Several centuries later, at the beginning of the modern scientific revolution, Galileo espoused a similar view, holding that, “[n]ature does not multiply things unnecessarily; that she makes use of the easiest and simplest means for producing her effects” (Galilei, 1962, p396).Similarly, at beginning of the third book of the century, Albert Einstein asserted that “our experience hitherto justifies us in believing that nature is the realisation of the simplest conceivable mathematical ideas” (Einstein, 1954, p274).Tags: Essay About Langkawi IslandSociological Term PaperDiscuss The Importance Of Literature Review In ResearchShort Essay On N PovertyResearch Papers Online Share TradingOrder Of Importance EssayResearch Paper On Emily DickinsonUniversity Essays Database
Preferences for simpler theories are widely thought to have played a central role in many important episodes in the history of science.
Simplicity considerations are also regarded as integral to many of the standard methods that scientists use for inferring hypotheses from empirical data, the most of common illustration of this being the practice of curve-fitting.
The view that simplicity is a virtue in scientific theories and that, other things being equal, simpler theories should be preferred to more complex ones has been widely advocated in the history of science and philosophy, and it remains widely held by modern scientists and philosophers of science.
It often goes by the name of “Ockham’s Razor.” The claim is that simplicity ought to be one of the key criteria for evaluating and choosing between rival theories, alongside criteria such as consistency with the data and coherence with accepted background theories.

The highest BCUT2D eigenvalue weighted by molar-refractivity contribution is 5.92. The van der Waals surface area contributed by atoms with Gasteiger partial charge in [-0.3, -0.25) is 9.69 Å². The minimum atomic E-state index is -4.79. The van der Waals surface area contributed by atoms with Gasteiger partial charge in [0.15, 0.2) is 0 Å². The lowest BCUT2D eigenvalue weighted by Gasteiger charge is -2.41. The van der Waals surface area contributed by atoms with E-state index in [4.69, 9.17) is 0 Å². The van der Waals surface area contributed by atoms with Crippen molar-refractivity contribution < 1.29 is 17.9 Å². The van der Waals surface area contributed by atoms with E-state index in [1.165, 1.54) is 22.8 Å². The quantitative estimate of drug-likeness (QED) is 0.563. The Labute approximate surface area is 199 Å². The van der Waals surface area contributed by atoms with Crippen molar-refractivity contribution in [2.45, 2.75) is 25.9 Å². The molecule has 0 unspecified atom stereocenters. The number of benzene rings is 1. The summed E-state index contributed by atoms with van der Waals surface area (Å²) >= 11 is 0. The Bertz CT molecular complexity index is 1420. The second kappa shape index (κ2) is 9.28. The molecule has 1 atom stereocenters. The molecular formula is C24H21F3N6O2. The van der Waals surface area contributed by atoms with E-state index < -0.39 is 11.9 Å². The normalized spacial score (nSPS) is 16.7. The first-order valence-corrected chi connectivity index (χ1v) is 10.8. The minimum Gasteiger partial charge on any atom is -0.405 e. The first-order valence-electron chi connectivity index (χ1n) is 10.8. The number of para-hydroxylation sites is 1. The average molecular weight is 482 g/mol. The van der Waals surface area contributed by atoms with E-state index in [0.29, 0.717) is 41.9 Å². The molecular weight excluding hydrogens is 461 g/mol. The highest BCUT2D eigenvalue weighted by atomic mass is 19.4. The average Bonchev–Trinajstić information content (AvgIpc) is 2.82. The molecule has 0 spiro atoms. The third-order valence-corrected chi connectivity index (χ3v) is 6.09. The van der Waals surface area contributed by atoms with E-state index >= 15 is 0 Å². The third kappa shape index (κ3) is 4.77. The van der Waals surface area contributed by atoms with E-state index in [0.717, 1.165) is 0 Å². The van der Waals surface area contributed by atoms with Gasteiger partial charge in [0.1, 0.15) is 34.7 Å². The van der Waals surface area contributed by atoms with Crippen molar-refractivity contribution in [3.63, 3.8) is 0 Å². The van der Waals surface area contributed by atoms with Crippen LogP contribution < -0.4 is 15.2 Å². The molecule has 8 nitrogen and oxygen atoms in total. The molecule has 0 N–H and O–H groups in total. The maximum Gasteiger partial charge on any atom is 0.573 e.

Simpler theories are frequently said to be more “beautiful” or more “elegant” than their rivals; they might also be easier to understand and to work with.
However, according to many scientists and philosophers, simplicity is not something that is merely to be hoped for in theories; nor is it something that we should only strive for after we have already selected a theory that we believe to be on the right track (for example, by trying to find a simpler formulation of an accepted theory).
Rather, the claim is that simplicity should actually be one of the key criteria that we use to evaluate which of a set of rival theories is, in fact, the best theory, given the available evidence: other things being equal, the simplest theory consistent with the data is the best one. Though it is now most commonly associated with the 14 century philosopher, William of Ockham (also spelt “Occam”), whose name is attached to the famous methodological maxim known as “Ockham’s razor”, which is often interpreted as enjoining us to prefer the simplest theory consistent with the available evidence, it can be traced at least as far back as Aristotle.
In his , Aristotle argued that nothing in nature was done in vain and nothing was superfluous, so our theories of nature should be as simple as possible.
More recently, the eminent physicist Steven Weinberg has claimed that he and his fellow physicists “demand simplicity and rigidity in our principles before we are willing to take them seriously” (Weinberg, 1993, p148-9), while the Nobel prize winning economist John Harsanyi has stated that “[o]ther things being equal, a simpler theory will be preferable to a less simple theory” (quoted in Mc Alleer, 2001, p296).
It should be noted, however, that not all scientists agree that simplicity be regarded as a legitimate criterion for theory choice.